• Trojan: software which appears useful or interesting, but contains malicious code which can harm your computer. A trojan does not copy itself, and usually relies on social engineering"Social engineering" usually means "tricking someone." For example, causing someone to release a harmful program on their computer by disguising it as a game. to spread. For example, you might visit a web site which says that you need special software to watch videos--but the "video software" instead takes over your computer and uses it to email spam. The name comes from the ancient story of the "Trojan Horse," in which the Greeks defeated the city of Troy by hiding soldiers inside a statue of horse, given as a gift.
  • Rootkit: A rootkit is malware which traditionally was installed by a hacker in person, and which loads before the OS has finished booting, making it difficult to detect and defeat. Recently, the term "rootkit" might just refer to the way malware hides itself.
  • Spyware: malware which collects information about you.
  • Adware: malware which shows you unwanted advertisements.

Here are a few examples of malware inside emails. Hold the mouse over each one to see in detail (but do NOT click on them!):


Many computer attacks today are not in the form of malware, but instead are attempts to steal money by using social engineering. Social engineering simply means that the user is tricked into doing something which harms them. You may have received a number of such emails in the past. The most famous one today is known as the "Nigerian" or "419" scam.

In the classic Nigerian scamMost of these seem to originate from the country of Nigeria, but you could receive them from people claiming to be from almost any country., you receive an email from someone who claims to have a large amount of money. The person might say they are an oil executive, the widow of a rich businessman, a government official, or even the member of a royal family. They usually say that they have millions of dollars in a bank account, but they need help moving it to another country. They say that in exchange for your assistance, they will let you keep some amount of the money, usually 10 to 30%. They often use references to religion, tragedy, or other appealing situations to gain your trust.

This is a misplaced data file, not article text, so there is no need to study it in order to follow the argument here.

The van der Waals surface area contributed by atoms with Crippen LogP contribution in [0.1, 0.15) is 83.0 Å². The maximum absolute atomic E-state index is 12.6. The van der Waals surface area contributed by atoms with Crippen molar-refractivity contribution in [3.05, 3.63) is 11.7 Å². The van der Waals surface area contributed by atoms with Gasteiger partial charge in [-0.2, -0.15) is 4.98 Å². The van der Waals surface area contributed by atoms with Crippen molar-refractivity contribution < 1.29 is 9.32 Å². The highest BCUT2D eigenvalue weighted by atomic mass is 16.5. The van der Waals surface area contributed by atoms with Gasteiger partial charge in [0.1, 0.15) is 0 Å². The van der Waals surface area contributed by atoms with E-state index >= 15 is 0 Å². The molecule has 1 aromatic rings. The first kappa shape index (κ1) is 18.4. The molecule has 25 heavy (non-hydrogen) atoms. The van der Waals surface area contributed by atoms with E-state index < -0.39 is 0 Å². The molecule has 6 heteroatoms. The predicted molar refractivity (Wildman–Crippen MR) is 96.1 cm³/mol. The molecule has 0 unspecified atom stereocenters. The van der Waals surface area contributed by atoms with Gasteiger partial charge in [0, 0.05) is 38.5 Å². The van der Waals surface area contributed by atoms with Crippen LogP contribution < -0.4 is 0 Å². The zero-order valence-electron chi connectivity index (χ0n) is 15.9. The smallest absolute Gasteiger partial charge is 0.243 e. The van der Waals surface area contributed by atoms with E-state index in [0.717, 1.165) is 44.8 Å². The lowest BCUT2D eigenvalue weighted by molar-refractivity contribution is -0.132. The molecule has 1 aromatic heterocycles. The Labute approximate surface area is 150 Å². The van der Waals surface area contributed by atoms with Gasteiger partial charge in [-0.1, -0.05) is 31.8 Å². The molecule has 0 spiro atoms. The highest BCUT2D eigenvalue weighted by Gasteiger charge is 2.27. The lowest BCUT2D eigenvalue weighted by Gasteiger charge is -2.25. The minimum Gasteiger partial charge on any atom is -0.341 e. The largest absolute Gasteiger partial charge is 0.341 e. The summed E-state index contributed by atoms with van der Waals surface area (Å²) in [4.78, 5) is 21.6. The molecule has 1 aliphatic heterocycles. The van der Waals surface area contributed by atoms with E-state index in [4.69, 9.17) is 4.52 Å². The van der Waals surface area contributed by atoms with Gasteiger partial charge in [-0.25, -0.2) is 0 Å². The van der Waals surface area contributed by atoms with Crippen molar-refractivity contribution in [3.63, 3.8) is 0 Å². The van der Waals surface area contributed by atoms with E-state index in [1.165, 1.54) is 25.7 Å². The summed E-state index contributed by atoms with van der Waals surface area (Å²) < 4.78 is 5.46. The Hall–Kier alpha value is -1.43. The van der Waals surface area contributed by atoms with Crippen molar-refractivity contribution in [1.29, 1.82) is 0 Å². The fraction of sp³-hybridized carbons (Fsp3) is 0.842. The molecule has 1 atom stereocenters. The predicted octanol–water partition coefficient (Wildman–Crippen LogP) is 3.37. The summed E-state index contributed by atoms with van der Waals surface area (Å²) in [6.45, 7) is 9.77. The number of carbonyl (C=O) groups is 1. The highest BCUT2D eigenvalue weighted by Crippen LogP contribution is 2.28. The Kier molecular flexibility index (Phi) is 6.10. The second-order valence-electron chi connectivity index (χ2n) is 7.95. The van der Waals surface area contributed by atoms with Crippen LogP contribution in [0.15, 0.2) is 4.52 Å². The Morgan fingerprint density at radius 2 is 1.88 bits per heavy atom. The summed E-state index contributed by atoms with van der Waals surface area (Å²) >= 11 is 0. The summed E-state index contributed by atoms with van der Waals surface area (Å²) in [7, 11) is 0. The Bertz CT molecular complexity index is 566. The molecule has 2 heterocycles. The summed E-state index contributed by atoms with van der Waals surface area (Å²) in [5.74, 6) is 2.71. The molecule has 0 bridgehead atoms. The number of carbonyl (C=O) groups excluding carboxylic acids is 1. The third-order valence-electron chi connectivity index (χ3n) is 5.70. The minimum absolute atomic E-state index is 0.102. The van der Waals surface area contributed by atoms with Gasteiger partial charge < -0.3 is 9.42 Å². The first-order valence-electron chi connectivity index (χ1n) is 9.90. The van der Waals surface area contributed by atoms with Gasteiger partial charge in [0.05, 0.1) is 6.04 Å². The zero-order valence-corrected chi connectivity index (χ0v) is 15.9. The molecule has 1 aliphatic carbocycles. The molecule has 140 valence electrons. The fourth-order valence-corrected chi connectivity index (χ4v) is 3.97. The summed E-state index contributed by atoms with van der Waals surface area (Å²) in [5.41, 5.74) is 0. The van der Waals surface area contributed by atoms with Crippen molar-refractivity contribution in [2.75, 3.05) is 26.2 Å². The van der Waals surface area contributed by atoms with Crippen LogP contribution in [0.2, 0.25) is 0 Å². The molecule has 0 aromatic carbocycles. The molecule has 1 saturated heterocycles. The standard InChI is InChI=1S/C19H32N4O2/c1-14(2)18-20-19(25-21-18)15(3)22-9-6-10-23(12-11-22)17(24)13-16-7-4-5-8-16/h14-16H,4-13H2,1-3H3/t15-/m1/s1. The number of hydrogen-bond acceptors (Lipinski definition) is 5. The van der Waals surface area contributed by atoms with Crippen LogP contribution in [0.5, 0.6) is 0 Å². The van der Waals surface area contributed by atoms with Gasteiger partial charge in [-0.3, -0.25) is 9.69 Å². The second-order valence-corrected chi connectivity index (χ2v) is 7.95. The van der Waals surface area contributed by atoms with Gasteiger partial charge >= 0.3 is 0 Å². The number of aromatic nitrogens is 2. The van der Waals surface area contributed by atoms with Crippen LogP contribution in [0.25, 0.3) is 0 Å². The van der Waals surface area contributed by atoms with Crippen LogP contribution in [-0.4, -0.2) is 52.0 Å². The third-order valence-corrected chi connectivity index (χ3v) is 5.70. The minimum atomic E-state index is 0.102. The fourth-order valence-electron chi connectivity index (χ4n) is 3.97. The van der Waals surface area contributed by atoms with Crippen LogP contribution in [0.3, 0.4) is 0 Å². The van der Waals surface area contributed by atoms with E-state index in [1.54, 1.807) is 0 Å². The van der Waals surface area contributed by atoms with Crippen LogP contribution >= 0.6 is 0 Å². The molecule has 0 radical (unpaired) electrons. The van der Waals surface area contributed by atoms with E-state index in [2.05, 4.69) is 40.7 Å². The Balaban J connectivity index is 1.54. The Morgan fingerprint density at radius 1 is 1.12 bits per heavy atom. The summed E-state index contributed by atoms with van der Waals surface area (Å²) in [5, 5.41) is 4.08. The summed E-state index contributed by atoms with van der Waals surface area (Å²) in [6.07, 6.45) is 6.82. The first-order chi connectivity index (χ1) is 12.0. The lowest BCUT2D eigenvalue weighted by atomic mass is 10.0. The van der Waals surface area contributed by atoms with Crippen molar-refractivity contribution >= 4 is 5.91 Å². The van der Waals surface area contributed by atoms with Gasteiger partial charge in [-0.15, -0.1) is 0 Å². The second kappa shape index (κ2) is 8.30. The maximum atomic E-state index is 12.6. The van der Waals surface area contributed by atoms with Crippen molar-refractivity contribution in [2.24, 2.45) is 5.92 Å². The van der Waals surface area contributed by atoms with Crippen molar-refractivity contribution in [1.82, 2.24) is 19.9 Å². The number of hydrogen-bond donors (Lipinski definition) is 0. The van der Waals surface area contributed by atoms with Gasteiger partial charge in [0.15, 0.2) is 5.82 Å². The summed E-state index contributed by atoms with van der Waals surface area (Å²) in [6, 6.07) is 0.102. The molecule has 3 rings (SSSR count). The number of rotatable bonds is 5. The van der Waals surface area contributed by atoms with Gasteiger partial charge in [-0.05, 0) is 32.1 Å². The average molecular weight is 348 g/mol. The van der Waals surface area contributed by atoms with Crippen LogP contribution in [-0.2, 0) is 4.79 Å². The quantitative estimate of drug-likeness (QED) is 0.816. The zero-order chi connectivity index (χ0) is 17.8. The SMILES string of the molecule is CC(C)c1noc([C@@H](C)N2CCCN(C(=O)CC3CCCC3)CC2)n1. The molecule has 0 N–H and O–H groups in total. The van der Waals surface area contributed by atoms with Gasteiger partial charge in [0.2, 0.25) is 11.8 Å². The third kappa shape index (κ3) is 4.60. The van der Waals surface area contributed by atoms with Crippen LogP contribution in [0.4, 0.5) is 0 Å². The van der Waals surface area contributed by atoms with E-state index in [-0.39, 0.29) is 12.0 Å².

Of course, the claim is not real. If you answer the email, they will say that before they can send you millions of dollars, you must help pay a processing fee or other cost, usually under $100 or so. They explain that they would like to pay the fee, but all their money is locked up in the bank. The victim will feel that the fee is relatively small, and so will send the money. The scammer will then take the money, and likely claim there is another fee, and they promise to send the millions of dollars after the new fee is paid. They will continue to do this until the victim stops sending money. Of course, the promised millions never arrive.

The same scam is played in a variety of different ways; another variation is the European Lottery scheme, in which you receive an email telling you that you have won a huge lottery prize. The message informs you that your name was entered into the lottery by someone else, or randomly using your email address. Again, before you receive your millions, you must pay a processing fee. Again, if the victim pays the fee, more fees suddenly appear, and of course, the "prize money" never appears.

Here are a few examples of Nigerian and European lottery scam emails; hover your mouse over them to see at full size (do NOT click!):

Here's a tip about scams: if someone is offering you easy money, then it's not real. There is no such thing as "easy money." It is always someone trying to take money from you. If you get such emails, just ignore them, or better yet, feed them to your spam filters.

How to Get Scam Emails

One last note: the best way to get scam emails is to publish your email address on a web site. Scammers use special software to scan the Internet for email addresses. When the software gives them an email address, they start automatically sending Nigerian/Lottery/other scam emails to that address.

How do I know? I tested it. First, last July, I created a "virgin" email account--nobody knew about it, and I never used it. On my blog web site, I printed the email address in a color almost identical to the background color. To the human eye, the address is all but invisible. Can you see it in the screenshot below?

In order to see it, you'd have to select the text:

The chances of any live human seeing the address were almost 0%. However, within a few days, I started getting emails at the address. Almost all of them were scam emails--Nigerian, European lottery, or offers to promote my web site. Since then, I have received an average of 35 emails a month, almost all of them scam emails.

The lesson: Don't print your email address on any public web site!